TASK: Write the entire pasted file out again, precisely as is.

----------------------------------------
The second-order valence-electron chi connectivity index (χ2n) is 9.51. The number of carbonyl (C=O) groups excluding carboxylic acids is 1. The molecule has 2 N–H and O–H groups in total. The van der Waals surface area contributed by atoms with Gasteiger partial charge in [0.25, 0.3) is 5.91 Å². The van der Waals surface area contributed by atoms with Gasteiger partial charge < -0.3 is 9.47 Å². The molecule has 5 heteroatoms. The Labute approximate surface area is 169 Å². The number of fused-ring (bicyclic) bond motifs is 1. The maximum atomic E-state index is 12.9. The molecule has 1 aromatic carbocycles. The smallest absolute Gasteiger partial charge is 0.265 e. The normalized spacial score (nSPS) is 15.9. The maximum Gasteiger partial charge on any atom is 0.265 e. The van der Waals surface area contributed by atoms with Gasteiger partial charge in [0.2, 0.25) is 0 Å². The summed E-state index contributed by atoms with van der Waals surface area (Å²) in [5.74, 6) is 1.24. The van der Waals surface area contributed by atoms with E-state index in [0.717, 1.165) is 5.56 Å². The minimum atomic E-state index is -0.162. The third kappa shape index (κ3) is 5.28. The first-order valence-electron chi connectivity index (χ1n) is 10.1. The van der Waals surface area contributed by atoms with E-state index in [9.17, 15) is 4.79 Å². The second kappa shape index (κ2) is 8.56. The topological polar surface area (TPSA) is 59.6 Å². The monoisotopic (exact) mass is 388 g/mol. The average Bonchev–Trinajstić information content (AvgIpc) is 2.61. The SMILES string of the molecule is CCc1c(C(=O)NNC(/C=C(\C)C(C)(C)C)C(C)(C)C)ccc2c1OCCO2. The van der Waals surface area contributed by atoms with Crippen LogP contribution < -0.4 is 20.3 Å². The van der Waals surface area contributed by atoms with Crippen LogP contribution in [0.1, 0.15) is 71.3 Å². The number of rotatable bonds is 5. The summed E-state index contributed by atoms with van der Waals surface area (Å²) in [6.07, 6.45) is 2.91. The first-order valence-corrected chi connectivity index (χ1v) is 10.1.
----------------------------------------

The second-order valence-electron chi connectivity index (χ2n) is 9.51. The number of carbonyl (C=O) groups excluding carboxylic acids is 1. The molecule has 2 N–H and O–H groups in total. The van der Waals surface area contributed by atoms with Gasteiger partial charge in [0.25, 0.3) is 5.91 Å². The van der Waals surface area contributed by atoms with Gasteiger partial charge < -0.3 is 9.47 Å². The molecule has 5 heteroatoms. The Labute approximate surface area is 169 Å². The number of fused-ring (bicyclic) bond motifs is 1. The maximum atomic E-state index is 12.9. The molecule has 1 aromatic carbocycles. The smallest absolute Gasteiger partial charge is 0.265 e. The normalized spacial score (nSPS) is 15.9. The maximum Gasteiger partial charge on any atom is 0.265 e. The van der Waals surface area contributed by atoms with Gasteiger partial charge in [0.2, 0.25) is 0 Å². The summed E-state index contributed by atoms with van der Waals surface area (Å²) in [5.74, 6) is 1.24. The van der Waals surface area contributed by atoms with E-state index in [0.717, 1.165) is 5.56 Å². The minimum atomic E-state index is -0.162. The third kappa shape index (κ3) is 5.28. The first-order valence-electron chi connectivity index (χ1n) is 10.1. The van der Waals surface area contributed by atoms with E-state index in [9.17, 15) is 4.79 Å². The second kappa shape index (κ2) is 8.56. The topological polar surface area (TPSA) is 59.6 Å². The monoisotopic (exact) mass is 388 g/mol. The average Bonchev–Trinajstić information content (AvgIpc) is 2.61. The SMILES string of the molecule is CCc1c(C(=O)NNC(/C=C(\C)C(C)(C)C)C(C)(C)C)ccc2c1OCCO2. The van der Waals surface area contributed by atoms with Crippen LogP contribution < -0.4 is 20.3 Å². The van der Waals surface area contributed by atoms with Crippen LogP contribution in [0.1, 0.15) is 71.3 Å². The number of rotatable bonds is 5. The summed E-state index contributed by atoms with van der Waals surface area (Å²) in [6.07, 6.45) is 2.91. The first-order valence-corrected chi connectivity index (χ1v) is 10.1.